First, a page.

Usability testing is an extremely important part of our work as designers. At UNITiD we do a lot of usability testing and are ready to share with you our approach to usability testing. We call it Nano testing.
What is usability testing?
Usability testing means testing your design with users to check how well it is understood. However, there are different ways of testing, and many people have their own approach that they believe is the right way. Even their exact definitions may differ, but the main purpose is always the same: to discover any problems and strengths of a product or service, allowing you to make the product or service more user-friendly.
Why should you test?
At UNITiD, we test to discover the usability problems of a product or service (new or already working) in order to improve the design. Testing the design with users helps us to make better choices and improves our understanding of our users’ thoughts. After a couple of days (or even weeks), you lose objectivity of your own design and start to think of every part of it as sensible and obvious. Testing with users can prove to be a real eye-opener.
Our designers perform the tests themselves. This way, the designer can learn directly from the user’s behavior without losing time or details (which inevitably happens when other people test your designs). The tests are qualitative, done one-on-one with the user, and take place frequently during the design process. We’d rather perform many smaller tests than one big test. Continuously testing our ideas with the user creates useful feedback and improves the final design.
What do we test?
We test the top tasks of our users and sometimes specifically selected tasks. The hypothesis of the user’s behaviour in each task is written down and explicitly tested. A test takes, on average, 45 minutes and is immediately followed by a 15-minute analysis of the most important results. The number of tasks that get tested depends on their length and complexity, but on average, we test about two or three large tasks or five smaller ones.
We can test the designs with rough sketches or wireframes and also with high-fidelity visual mock-ups and fully coded prototypes. It all depends on the stage of the design process that we are in. We try to avoid “the perfect prototype” and rather go for valuable test results on a less-than-perfect prototype. The test is what is most important at this point, not perfecting a prototype. The prototype should simply function as a means to get results on all the tasks of the test. So the testing really becomes part of the design process. In fact, testing is “a way of designing.”
How do we test?
The tests are done one-on-one, allowing for a pure qualitative test. Sitting next to the user allows us to ask a simple “why” on specific user actions. In half a day, we can test with three or four users. We always invite our clients to be present in the observation room during the test. This is when the client can help us prioritize design to-dos derived from the results of the tests. These to-dos will then be planned for the remainder of the design process.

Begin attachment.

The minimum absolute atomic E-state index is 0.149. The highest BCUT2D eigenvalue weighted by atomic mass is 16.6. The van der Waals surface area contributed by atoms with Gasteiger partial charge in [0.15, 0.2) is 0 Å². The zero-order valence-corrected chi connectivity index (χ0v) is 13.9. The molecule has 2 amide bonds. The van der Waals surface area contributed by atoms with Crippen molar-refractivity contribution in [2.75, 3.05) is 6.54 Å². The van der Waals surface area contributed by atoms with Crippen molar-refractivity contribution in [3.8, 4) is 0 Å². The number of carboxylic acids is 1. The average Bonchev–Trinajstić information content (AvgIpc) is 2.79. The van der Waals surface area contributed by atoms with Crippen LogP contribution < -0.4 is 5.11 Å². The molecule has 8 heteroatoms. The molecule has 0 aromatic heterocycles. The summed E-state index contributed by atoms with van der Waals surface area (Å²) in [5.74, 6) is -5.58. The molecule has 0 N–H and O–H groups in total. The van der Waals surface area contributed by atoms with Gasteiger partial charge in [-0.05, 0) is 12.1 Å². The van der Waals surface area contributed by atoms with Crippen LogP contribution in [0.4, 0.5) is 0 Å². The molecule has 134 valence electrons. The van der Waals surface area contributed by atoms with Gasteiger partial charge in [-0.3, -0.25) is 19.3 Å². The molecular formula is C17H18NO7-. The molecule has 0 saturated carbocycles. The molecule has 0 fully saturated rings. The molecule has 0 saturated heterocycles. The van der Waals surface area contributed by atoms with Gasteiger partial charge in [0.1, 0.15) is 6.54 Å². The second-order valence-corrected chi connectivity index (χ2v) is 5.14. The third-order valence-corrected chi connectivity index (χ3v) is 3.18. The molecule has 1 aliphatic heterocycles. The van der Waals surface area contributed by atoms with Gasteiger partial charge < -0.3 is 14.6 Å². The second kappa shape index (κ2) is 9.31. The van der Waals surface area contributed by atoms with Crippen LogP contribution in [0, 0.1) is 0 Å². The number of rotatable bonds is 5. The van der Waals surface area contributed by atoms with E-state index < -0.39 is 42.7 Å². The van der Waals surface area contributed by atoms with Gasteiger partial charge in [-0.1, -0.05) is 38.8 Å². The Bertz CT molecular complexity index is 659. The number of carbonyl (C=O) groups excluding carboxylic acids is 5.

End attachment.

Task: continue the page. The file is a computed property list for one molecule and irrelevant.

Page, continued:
We always bring another colleague to write the minutes. Not word for word, but every interesting observation gets written on a Post-it (the client often helps as well). At the end of each test, we collect these Post-its. Together with the client, we then make a first prioritization of the most importation findings from each task (and each user) on a big sheet of paper.
After all the user tests are completed, we gather around the big sheet and decide which findings we are going to take care of.
We avoid writing big reports for usability tests, so we document only the most important findings and results of the hypotheses in a report. We have made a template for this purpose, which is also being used during the preparation of the test.
With whom do we test?
It is often difficult and time-consuming to find the right users for your test. Luckily, many of our clients are well connected and can find users for the tests themselves. Otherwise, we have three solutions we can pursue:
- Finding the right kind of users through our own network, which often works surprisingly well
- With the help of specialized respondent/participant agencies
- “Hallway testing,” where we can perform many tests with colleagues or passers-by in the hall of our office or at the client’s office (e.g., in the waiting room)
The proper test setup depends on the location and the devices we will use in our test. Everyone at UNITiD can easily find the checklist of what to bring to the test with the help of our own tool, which shows you the required hardware and software procedures as well as the templates for each scenario.
For example, the image below illustrates the setup for a test at the client’s location on a desktop with an observation room.
- Our tests are qualitative.
- We test to discover problems in a product or service so that we can improve our design.
- It is better to do many smaller tests than one big test.
- Tests should be a recurring and integral part of the design process without putting additional pressure on the process.
- The designers perform the tests themselves to learn as much as possible from the users and to avoid missing any details, which may get lost if someone else does the testing.
- Analyse your findings immediately with your client during and after testing.
- Don’t write a huge report. Keep it concise.
In short: Nano usability testing makes usability testing cost effective, valuable and easy to implement.
Any questions about usability testing? Or would you like us to help you out on some testing? Drop us a line!